Smarkets CEO and founder Jason Trost recently joined Gambling Insider for an exclusive interview for the Sports Betting Focus of Gambling Insider‘s May/June magazine.
In that issue, available online and in print in mid-May, Trost talks through the sports betting company’s journey, as well as the concept of exchanges and sportsbooks as a whole.
Below, however, you can see part one of the interview, as Trost addresses Smarkets’ recent Grand National performance, horseracing in general, as well as his views on esports betting.
You broke records during the Grand National, as did other companies. How would you describe the state of horseracing at the moment?
Obviously it’s a sport that’s in slow decline, there’s no question about that. As demographics change, horseracing hasn’t done enough to appeal to younger generations – I don’t think that’s a secret to anybody. From a sports betting venue, it’s a very big part of our business. One of the reasons it’s so big is horseracing pricing among bookmakers is so bad. So we have a lot of product differentiation in terms of price and experience, whether people want to use SBK (the Smarkets sportsbook) or Smarkets (its exchange). It’s a significant part of our business. We view ourselves as an event trading company – and horseracing is something a lot of people still want to participate in. As long as they do, we’ll have markets for it. But I do think horseracing as a sport needs to take a look in the mirror and think about the next 10-20 years. It definitely needs to evolve if it wants to stay relevant over the next two decades.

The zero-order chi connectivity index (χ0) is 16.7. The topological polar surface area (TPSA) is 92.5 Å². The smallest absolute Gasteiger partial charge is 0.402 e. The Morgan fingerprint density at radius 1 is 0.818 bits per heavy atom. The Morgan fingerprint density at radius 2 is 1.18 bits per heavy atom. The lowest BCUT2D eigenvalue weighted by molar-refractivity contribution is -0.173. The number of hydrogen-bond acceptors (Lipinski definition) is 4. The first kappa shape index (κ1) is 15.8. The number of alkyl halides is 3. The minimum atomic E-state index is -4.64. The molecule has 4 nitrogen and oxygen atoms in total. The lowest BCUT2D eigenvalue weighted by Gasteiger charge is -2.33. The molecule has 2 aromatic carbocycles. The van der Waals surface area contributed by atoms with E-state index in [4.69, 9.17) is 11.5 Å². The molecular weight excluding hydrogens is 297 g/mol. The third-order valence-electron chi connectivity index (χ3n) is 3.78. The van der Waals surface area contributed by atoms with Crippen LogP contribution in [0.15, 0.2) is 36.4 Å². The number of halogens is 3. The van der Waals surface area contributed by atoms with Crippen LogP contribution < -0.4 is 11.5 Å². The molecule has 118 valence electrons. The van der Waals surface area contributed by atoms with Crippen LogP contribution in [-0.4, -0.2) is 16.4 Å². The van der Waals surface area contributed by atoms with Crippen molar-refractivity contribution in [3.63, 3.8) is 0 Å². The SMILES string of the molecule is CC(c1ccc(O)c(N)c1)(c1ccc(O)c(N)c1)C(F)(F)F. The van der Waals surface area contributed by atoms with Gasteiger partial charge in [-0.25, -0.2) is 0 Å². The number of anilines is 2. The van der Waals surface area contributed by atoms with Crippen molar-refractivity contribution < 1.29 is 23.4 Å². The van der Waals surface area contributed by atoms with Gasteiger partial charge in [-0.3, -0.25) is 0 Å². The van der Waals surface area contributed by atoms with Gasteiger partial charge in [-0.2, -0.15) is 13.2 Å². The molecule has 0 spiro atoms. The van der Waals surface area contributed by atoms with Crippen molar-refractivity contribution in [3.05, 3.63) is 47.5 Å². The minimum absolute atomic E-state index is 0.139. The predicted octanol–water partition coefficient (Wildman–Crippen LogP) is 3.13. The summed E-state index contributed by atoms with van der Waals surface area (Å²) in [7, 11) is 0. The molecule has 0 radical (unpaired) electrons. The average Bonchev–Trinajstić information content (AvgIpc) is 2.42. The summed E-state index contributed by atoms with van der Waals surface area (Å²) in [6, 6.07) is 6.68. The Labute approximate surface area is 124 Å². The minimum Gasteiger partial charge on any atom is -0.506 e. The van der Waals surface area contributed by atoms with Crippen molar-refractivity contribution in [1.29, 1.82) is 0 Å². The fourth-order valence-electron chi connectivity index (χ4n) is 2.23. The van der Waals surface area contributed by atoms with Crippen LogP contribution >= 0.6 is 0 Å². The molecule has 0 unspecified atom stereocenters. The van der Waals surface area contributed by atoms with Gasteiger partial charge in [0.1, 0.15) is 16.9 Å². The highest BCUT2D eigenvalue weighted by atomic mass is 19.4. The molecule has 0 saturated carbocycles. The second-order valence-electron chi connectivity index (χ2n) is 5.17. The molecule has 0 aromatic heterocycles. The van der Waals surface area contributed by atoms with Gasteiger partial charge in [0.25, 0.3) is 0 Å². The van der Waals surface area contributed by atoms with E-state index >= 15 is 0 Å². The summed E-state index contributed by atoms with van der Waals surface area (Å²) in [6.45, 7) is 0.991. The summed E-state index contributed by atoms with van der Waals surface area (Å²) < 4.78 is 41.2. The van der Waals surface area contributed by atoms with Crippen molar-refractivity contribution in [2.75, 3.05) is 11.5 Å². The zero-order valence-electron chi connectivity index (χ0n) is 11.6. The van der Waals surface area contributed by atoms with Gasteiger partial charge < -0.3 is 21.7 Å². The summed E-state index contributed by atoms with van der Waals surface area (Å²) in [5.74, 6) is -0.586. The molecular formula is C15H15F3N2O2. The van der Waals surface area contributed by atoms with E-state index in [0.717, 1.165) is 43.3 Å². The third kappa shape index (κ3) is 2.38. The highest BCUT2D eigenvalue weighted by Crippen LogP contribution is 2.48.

How much of a boost to handle was the fact there was no National last year?
I think maybe a little bit but in general it’s such a big part of the UK culture. I don’t think the pent-up demand has changed that much.
Sure, so you think the numbers would have been similarly high anyway?
I’m sure fewer people are going to be at the pub and you have more of a captive audience. But in general the National has always been a big cultural event in the UK.
Did you take bets on the Virtual Grand National?
I can get why people want to bet on those but usually, no, we don’t touch those markets. I think we actually did take bets on the Virtual National just for the novelty but in general we don’t.
Now that the actual Grand National is back, how much of a backseat have the alternatives of esports and virtuals – that were so popular during the pandemic – taken?
They’ve definitely taken a back seat but not because we’ve given them a back seat. There’s been a lot of hype around esports – I think esports as a participating sport and spectator sport is definitely increasing. But I think it’s going to be a long time before esports betting is close to traditional sports betting. It’s just not the pattern for the esports viewer to bet on sport. A good example is rugby is huge in the UK but nobody bets on rugby. For whatever reason, it’s just not a betting sport. And the opposite is true for football and horseracing. People love betting on football, it’s just such a part of the sport. Whereas betting on rugby is not part of the sport. The betting culture of the sport is very important to the volume.
Do you ever see esports betting surpassing traditional sports betting? I’m going to guess no from your previous answer.
Probably not; it wouldn’t surprise me if it did but if I had to put my opinion on the record I’d say no. Do I think esports will be bigger than traditional sports? I think in some cases it will definitely be yes. But from a betting perspective, no.